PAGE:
Meet the Guam Solid Waste Authority's new GM - KUAM.com-KUAM News: On Air. Online. On Demand.

Meet the Guam Solid Waste Authority's new GM

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Greg Martin doesn't mind talking trash.  After all, he's the new boss at the Guam Solid Waste Authority, actually the agency's first ever General Manager.  He is a Marine Corps veteran with 40 years worth of experience in transportation, in both the public and private sectors.  He spent ten years with Waste Management, the world's largest waste and environmental management company based in Houston Texas.

He told KUAM News, "I came in as an operations manager right out of the marine corps. And I looked at the troops and the drivers about the same kind of operations I had daily, whether its dispatch or customer complaints or working with the local governments. I think a lot of that is going to help me here working with the local governments here. I had residential, I had commercial, I had roll-off, I even had portalets and street sweeping. So I'm real familiar with the different operations that go on at a trash company."

Guam's trash operations have been under a federal court-ordered receivership  due to violations of the clean water act.  It was under receiver Gershman Brickner and Bratton, who took control of the islandwide trash system in 2008, that the old Ordot dump was finally closed, and the Layon landfill was opened.

Martin said, "To come here and see what the receivership has taken from what I understand was an attempt to collect the weekly residential trash, it wasn't very effective. It was questionable whether trucks were going to be on the routes. I think what they've put together right now is something that I can build on. And I think that the residents here should be very comfortable that their trash collection is going to continue to get better."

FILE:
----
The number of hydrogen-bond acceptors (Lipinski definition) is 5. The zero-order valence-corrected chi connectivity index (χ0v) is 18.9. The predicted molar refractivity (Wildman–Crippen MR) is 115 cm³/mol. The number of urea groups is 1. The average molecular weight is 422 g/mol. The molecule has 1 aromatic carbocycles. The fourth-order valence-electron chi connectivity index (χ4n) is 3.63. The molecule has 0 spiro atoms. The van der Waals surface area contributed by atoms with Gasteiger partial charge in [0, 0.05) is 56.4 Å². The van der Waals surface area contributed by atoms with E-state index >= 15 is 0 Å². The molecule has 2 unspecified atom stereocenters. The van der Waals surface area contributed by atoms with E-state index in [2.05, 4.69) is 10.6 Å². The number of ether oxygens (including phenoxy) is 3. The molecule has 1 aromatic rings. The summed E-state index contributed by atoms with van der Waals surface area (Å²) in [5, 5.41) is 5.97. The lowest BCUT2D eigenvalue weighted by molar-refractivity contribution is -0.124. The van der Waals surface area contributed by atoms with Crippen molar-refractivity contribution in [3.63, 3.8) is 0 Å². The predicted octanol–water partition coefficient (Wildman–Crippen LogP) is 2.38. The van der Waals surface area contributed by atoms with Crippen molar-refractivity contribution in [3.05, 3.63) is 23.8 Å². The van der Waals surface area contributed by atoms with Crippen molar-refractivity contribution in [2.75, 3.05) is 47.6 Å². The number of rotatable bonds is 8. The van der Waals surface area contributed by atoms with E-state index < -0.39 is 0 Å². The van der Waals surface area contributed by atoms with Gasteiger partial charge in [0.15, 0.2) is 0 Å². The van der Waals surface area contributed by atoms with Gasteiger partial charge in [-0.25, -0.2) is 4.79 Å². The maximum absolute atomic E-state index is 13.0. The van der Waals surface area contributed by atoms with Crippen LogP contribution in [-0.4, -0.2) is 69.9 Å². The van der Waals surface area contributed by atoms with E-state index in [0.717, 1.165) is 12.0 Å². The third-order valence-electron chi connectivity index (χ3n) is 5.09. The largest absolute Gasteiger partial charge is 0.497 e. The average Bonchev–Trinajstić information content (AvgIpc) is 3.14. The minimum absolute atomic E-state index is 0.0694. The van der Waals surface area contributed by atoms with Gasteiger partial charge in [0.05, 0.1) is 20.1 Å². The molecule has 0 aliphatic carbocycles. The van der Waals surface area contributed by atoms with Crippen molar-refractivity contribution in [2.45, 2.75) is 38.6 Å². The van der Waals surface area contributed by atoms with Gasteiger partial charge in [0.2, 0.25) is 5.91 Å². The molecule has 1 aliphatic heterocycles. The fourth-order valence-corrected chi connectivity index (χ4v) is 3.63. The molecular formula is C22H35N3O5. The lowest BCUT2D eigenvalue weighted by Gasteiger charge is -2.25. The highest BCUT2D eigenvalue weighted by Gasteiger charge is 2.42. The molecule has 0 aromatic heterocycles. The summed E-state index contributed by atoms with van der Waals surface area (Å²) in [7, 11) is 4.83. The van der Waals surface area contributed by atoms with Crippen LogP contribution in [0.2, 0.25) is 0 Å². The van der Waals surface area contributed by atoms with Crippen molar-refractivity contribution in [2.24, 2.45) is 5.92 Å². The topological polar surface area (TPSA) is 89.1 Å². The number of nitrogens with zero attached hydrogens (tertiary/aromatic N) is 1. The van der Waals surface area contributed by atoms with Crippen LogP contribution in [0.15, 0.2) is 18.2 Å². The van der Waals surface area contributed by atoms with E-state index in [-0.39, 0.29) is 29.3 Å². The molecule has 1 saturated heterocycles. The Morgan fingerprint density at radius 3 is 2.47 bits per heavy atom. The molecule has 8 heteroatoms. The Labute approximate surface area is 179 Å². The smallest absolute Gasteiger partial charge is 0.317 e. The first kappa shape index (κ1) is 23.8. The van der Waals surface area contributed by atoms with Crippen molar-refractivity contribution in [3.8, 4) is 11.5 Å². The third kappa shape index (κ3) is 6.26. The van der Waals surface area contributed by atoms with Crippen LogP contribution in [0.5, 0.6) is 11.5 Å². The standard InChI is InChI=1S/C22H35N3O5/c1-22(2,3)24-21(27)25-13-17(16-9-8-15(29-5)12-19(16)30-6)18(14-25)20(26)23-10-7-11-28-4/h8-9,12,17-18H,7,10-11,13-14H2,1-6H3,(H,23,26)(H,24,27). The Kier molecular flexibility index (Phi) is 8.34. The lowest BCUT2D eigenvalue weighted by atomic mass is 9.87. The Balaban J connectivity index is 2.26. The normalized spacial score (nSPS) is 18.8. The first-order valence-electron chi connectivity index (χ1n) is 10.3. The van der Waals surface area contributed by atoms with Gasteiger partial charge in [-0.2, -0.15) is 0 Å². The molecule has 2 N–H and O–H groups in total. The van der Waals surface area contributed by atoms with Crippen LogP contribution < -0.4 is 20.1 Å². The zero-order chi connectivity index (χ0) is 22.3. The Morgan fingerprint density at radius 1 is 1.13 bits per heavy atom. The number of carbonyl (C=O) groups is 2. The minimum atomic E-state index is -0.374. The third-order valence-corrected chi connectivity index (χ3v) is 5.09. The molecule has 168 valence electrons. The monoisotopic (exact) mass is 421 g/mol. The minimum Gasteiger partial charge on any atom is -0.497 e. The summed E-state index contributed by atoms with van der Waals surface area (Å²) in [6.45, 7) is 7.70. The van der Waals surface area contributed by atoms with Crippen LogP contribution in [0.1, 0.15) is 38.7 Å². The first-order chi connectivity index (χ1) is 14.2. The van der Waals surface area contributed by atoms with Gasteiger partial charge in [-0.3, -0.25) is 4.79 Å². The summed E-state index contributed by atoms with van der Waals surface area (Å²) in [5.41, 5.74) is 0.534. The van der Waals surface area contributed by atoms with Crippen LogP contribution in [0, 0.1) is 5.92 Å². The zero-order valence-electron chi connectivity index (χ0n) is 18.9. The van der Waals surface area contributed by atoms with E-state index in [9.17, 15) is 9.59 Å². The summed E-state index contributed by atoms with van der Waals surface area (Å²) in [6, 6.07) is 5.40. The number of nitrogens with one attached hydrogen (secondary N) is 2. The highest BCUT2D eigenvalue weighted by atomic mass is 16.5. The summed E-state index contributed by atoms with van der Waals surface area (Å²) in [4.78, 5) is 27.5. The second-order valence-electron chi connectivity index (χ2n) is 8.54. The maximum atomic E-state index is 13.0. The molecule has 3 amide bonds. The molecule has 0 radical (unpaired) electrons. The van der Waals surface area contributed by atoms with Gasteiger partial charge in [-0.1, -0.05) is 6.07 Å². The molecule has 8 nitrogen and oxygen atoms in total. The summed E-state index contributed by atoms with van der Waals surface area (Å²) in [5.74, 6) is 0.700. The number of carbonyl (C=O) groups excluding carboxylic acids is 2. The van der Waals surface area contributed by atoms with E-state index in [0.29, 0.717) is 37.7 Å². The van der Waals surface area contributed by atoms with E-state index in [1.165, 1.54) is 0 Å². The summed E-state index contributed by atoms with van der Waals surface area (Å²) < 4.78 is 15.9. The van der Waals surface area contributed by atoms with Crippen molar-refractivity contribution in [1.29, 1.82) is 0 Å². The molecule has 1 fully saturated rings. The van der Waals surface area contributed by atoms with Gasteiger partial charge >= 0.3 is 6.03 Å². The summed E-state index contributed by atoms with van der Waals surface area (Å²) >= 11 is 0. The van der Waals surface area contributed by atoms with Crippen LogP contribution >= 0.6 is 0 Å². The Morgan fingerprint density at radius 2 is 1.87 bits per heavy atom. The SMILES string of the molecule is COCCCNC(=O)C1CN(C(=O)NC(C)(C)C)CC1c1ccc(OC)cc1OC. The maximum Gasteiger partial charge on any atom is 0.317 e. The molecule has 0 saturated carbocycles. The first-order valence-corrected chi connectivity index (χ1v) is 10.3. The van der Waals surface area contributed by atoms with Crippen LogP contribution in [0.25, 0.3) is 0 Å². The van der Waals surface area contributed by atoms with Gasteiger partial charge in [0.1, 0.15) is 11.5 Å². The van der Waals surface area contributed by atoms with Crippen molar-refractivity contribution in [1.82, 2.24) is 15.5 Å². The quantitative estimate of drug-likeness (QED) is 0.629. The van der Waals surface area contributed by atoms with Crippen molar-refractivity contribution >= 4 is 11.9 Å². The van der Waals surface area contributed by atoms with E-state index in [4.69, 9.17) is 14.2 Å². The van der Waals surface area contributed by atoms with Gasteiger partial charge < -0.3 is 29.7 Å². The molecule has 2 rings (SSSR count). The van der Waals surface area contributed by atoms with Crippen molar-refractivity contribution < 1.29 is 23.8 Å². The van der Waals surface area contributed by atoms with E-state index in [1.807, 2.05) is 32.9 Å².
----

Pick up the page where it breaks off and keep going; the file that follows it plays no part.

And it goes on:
GSWA is expected to take over from the receiver in December.  Martin says he wants to continue the positive developments, and is looking forward to  leading the "new" Guam Solid Waste Authority, saying, "We have some great people here that I've met. Very enthusiastic, administratively in the office out here. My drivers, are really concerned about their day-to-day operations. I'm excited about the people we have in place, and I think the support I have from the Guam government is really exciting."

Martin has been on the job for less than a month, but has identified what his priorities are, noting, "First of all I want to make sure that our drivers, they call them loaders here, I call them helpers, I want to make sure that they're all very secure in their positions. I think that's a major concern here and you've got to make sure that their confident that they have a position after the receivership leaves, and we're working on that right now to make that happen.  Secondly, I want to continue with the recycling programs. We know we have a brand new landfill and when you're talking about age of landfill that comes back to all these small programs."

He's working toward a seamless transition from receivership to a semi-autonomous government agency.  And his measure of success is:  If no one talks trash. He said, "I always like to say that we're the company I hope nobody notices. And that simply means that whether there are any programs down the road here that we want to implement there's never a question about, hey you couldn't even collect the trash. Our main priority is to ensure that trash collection is something that's done correctly. The billing programs are done correctly. We respond to any phone calls, whether it be complaints, everything has to be done by the book, and I look forward to doing that."

Martin says he worked and traveled in the Asia Pacific before, so he's no stranger to the region.  And despite his short time here, he's already feeling at home, saying, "I really like the atmosphere here. And marie and I are just very impressed, very impressed."

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